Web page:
IMECE Keynote Speaker Chuck Hull Explores the Topic of 3D Printed Organs

Nov. 20, 2017

Chuck Hull, the co-founder and chief technology officer of 3D Systems, delivered the Opening Keynote presentation, “3D Printing: Update and Future Direction,” at the IMECE 2017 International Mechanical Engineering Congress and Exposition in Tampa, Fla.

During his presentation at the Opening Keynote at the ASME 2017 International Mechanical Engineering Congress and Exposition in Tampa earlier this month, Chuck Hull discussed what he believes is an important frontier for advanced manufacturing: regenerative medicine.

“The idea is to print something that will help the body heal itself,” Hull told the crowd of more than 700 engineers attending the event on Nov. 6. “This really combines this wonderful growing field of biotechnology with 3D printing.”

Hull is the co-founder of 3D Systems, and is widely considered the inventor of 3D printing. In 1983, working on an idea to speed prototyping, he developed an apparatus to make small, solid objects using ultraviolet light to cure thin, successive layers of a liquid photopolymer. Hull called the process “stereolithography.” In 2016, that first system, the SLA-1, was designated an ASME Historic Mechanical Engineering Landmark.

Clinical trials of a bioprinted lung are only about six years away from taking place, Chuck Hull said during his presentation.

Hull described the arc of 3D printing from that first machine to the thousands of applications for 3D printing today, especially in the automotive industry, in aerospace and in healthcare.

Looking ahead, Hull spoke enthusiastically about saving lives. “There are about 31,000 lung transplants a year in the United States,” Hull said. “The waiting list is about four times that. There is a huge unmet need beyond that. There are about 900,000 deaths in the United States alone from organ impairment. If we could figure out how to manufacture these organs, it would be a huge benefit to the health of society.”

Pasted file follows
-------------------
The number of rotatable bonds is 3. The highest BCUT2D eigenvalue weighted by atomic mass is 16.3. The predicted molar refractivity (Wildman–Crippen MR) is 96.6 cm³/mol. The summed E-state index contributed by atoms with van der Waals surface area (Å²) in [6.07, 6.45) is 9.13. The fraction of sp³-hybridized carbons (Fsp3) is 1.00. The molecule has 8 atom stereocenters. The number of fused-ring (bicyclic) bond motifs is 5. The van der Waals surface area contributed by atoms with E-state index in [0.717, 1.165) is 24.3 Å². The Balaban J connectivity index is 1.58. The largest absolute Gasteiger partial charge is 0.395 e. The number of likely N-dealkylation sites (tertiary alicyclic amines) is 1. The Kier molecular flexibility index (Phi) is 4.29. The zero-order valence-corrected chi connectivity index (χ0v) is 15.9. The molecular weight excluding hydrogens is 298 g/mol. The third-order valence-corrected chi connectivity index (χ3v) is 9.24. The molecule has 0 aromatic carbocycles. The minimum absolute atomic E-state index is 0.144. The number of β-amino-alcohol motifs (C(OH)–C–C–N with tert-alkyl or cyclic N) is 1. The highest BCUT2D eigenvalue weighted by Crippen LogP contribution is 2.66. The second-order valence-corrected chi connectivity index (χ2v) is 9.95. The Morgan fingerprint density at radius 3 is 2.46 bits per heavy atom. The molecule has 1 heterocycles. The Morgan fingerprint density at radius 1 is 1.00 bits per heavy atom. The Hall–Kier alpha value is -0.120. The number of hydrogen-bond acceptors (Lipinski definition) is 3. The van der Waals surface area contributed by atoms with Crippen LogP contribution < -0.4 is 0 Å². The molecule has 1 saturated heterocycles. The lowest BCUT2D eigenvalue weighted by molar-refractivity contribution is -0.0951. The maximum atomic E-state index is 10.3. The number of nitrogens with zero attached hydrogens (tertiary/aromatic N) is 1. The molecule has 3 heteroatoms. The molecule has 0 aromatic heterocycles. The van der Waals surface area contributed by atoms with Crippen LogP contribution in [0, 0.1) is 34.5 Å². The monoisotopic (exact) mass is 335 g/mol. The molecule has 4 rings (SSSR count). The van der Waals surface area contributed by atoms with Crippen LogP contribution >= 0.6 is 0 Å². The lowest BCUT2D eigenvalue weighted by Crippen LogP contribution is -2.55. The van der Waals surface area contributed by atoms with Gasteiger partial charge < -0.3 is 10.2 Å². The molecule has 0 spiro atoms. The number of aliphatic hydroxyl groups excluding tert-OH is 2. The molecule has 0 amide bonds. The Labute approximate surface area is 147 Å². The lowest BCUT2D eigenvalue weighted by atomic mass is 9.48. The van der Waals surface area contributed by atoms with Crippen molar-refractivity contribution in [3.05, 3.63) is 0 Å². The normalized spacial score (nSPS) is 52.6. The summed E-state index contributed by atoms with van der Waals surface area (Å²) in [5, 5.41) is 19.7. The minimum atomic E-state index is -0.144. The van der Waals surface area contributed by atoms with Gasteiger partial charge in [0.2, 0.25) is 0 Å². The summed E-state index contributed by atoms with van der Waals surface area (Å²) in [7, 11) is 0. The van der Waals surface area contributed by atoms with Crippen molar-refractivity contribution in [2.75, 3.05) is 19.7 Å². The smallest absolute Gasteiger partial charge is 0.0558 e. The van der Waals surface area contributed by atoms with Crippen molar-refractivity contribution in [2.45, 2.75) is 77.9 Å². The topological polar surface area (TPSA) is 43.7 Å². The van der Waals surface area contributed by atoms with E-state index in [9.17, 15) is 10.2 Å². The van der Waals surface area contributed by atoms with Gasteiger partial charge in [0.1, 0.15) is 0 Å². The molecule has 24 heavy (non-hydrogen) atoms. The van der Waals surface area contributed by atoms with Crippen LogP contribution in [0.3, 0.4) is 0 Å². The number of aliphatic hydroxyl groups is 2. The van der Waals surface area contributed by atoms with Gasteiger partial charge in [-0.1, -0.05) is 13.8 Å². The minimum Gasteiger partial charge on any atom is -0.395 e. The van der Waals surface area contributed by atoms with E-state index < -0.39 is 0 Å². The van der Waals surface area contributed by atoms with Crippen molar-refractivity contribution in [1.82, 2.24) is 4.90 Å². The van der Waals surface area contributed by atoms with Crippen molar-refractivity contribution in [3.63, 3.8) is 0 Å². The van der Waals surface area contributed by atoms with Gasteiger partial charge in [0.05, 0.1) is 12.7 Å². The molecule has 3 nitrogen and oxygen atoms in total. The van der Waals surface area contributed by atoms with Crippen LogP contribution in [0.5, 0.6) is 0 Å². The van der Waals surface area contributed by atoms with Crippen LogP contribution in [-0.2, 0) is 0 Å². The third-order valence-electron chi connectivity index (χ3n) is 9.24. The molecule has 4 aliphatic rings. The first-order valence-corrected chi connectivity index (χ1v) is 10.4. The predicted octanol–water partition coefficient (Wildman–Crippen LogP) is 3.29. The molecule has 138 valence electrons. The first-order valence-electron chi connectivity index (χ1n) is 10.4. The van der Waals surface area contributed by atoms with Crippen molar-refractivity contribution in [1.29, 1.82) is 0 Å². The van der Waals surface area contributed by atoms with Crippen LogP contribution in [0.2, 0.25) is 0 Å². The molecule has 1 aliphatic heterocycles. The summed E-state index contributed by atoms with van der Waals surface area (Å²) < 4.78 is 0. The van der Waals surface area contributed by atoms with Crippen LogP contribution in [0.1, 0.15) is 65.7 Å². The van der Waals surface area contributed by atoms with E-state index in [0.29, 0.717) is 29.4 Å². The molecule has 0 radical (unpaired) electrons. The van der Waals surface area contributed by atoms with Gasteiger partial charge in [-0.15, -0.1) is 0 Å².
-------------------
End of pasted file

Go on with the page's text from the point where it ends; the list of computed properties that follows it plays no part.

Hull said researchers are about six years away from clinical trials with a bioprinted lung. He described some of the steps such as using microscanning and other techniques to improve our understanding of how organs work; studying the collagen scaffolds that physically support cells in these organs; learning to 3D print scaffolds with collagen-based materials, using printers with a resolution two orders of magnitude higher than what is available today; and growing billions of organ cells. “The final process is to infuse those cells into the scaffold and bring the lung back to life and make it available for transplant,” he said.

ASME Executive Director Thomas Loughlin (right) with keynote presenter Chuck Hull at the question-and-answer session following Hull’s speech.

In addition to the promise of regenerative medicine, Hull pointed to advances in the use of 3D printing in the custom manufacture of hearing aids, dental products, surgical aids and implants. Hull told the dramatic story of two conjoined twins who shared blood vessels woven between their brains. In this case, 3D imaging and 3D printing were used to create models for planning separation surgery. A 27-hour operation last year at Montefiore Medical Center in the Bronx successfully separated the twin boys. As he showed the audience a photo of the boy’s mother, for the first time, holding just one of her sons, Hull said, “This picture, for me, makes the 34 years I’ve spent working in this field worthwhile; this is the mother the first time she held this child.”

During his presentation, Hull described the special role that 3D printing has played in Detroit. “Automotive was really the first industry that started adopting 3D printing,” he said. “Back in the late 1980s, the U.S. auto industry was having difficulty with time-to-market. From the time a design was conceived until it was produced was taking a long time, compared to some of the foreign competition. And quality was not that good. So engineers in Detroit were looking for new technology, new approaches. Solid CAD came along about that time and so did 3D printing. Those two combined for lots of rapid prototyping and rapid tooling applications in Detroit. That launched 3D printing in industry. “

(Left to right) ASME Executive Director Thomas Loughlin, Chuck Hull, ASME President Charla Wise and ASME President-Elect Said Jahanmir.

Hull also described a future in which 3D printing plays a much larger role in manufacturing. He cited opportunities made possible by advances in materials, software and speed. “3D printers don’t look like things that go on the factory floor.” Hull said. “So there is a lot of industrial integration that needs to be done in order to achieve the dream of mass production.” Hull added that 3D Systems and its competitors are working to make 3D printing more manufacturing-friendly with improved plastics and metals, faster printers, systems of ganged printers, and the automation of post-processing tasks, including inspection.

- Roger Torda, Public Information